(Version April 2008)
The Commission and OSCR value the objectivity and independence that auditors bring to their work and the assurance that the audit process provides makes an important contribution to maintaining public trust and confidence in charities. Auditors in both England and Wales and Scotland have a common statutory duty to report matters of material significance to charity regulators. This important duty will be a key contribution to the ability of charity regulators to take timely action and so we have agreed a common list of matters of material significance to assist the auditor in reporting important matters on a timely basis. The sooner the charity regulators are made aware of a matter the sooner it can be considered and where appropriate regulatory action taken to protect a charity, its beneficiaries and its charitable assets.
This guidance mirrors that contained in Appendix 6 of the consultation draft of Practice Note 11, The Audit of Charities in the United Kingdom, published by the Auditing Practices Board in April 2008. Auditors should refer to this publication for more detail regarding both the audit of charities and the “whistleblowing” duty.
The Charities Act 1993 section 44, as amended by the Charities Act 2006, places a duty on the auditors of both a non-company charity and a company charity to report matters of “material significance” to the Commission. Section 46 of the Charities and Trustee Investment (Scotland) Act 2005 places a similar duty on auditors of Scottish charities to report matters of “material significance” to OSCR.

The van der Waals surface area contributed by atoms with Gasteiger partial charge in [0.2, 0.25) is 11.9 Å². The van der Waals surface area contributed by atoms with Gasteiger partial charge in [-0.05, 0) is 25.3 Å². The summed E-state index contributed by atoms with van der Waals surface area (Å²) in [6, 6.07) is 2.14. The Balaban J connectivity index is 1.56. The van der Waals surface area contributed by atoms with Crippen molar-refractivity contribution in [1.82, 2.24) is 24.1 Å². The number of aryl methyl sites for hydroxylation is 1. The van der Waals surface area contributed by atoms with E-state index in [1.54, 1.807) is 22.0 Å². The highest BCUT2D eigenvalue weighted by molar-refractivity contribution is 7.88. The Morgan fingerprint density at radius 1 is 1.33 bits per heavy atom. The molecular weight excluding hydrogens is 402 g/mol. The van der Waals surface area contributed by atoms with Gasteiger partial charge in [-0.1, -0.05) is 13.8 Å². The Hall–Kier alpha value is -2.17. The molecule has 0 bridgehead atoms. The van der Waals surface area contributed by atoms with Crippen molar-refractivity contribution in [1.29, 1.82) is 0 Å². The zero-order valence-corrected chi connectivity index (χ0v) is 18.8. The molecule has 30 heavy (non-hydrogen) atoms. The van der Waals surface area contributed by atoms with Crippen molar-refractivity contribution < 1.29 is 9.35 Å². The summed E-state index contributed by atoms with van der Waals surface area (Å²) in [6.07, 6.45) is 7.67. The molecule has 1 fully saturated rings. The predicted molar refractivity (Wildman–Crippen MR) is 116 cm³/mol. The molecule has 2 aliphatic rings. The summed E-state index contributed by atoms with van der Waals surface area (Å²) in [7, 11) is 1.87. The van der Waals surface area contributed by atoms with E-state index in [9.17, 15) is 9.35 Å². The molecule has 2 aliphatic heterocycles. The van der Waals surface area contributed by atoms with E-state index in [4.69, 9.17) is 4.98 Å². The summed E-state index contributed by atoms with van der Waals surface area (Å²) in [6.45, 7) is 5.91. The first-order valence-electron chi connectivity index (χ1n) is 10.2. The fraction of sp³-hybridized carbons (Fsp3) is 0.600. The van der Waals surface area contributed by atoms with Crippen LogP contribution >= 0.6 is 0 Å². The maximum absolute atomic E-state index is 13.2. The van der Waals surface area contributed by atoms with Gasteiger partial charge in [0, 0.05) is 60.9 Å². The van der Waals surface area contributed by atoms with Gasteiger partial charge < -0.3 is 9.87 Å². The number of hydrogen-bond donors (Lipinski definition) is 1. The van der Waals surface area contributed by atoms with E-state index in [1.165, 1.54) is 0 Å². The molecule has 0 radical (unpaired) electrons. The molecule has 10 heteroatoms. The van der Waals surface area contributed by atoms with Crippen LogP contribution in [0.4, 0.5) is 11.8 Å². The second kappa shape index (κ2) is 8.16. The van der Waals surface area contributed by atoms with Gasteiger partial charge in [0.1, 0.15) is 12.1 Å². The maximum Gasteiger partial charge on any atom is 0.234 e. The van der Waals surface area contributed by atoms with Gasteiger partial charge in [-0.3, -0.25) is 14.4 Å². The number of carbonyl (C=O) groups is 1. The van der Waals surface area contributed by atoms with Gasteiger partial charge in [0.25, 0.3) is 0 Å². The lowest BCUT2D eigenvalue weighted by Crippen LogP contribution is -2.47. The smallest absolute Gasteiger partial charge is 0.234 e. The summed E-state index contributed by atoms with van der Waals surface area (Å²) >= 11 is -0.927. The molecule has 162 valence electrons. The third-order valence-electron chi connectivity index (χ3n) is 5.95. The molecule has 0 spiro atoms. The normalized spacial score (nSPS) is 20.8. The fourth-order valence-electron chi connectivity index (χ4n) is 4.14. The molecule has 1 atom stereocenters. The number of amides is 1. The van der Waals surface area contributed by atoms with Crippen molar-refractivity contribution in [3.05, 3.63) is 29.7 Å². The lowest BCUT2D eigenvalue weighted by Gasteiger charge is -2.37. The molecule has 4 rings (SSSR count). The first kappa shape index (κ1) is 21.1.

Independent Examiners are subject to similar duties and should refer to Independent Examination of Charity Accounts (CC31) for guidance on their responsibilities in this area.
The duty to report arises where the auditor, in the course of their audit, identifies a matter, which relates to the activities or affairs of the charity or of any connected institution or body, and which the auditor has reasonable cause to believe is likely to be of material significance for the purposes of the exercise by the Commission of its functions under section 8 or 18 of the Charities Act 1993 or the exercise by OSCR of its functions under sections 28, 30 or 31 of the Charities and Trustee Investment (Scotland) Act 2005.
Subject to compliance with money laundering legislation regarding “tipping off”, in the circumstances leading to a right or duty to report, the auditor is entitled to communicate to charity regulators in good faith information or opinions relating to the business or affairs of the entity or any associated body without contravening the duty of confidence owed to the entity. In addition, in England and Wales, the Charities Act 1993 provides additional statutory protection for the auditor as no duty, for example confidentiality, is regarded as contravened merely because of any information or opinion contained in the report.
The reporting of a matter of material significance is a separate report from the auditor’s report on the accounts. The Charities Act 1993 and the Charities and Trustee Investment (Scotland) Act 2005 require the report to be made immediately the matter comes to the auditor’s attention and in England and Wales the Charities Act 1993 requires that this is done in writing. There is no requirement under Scottish law for a report to be made in writing but it is recommended to do so.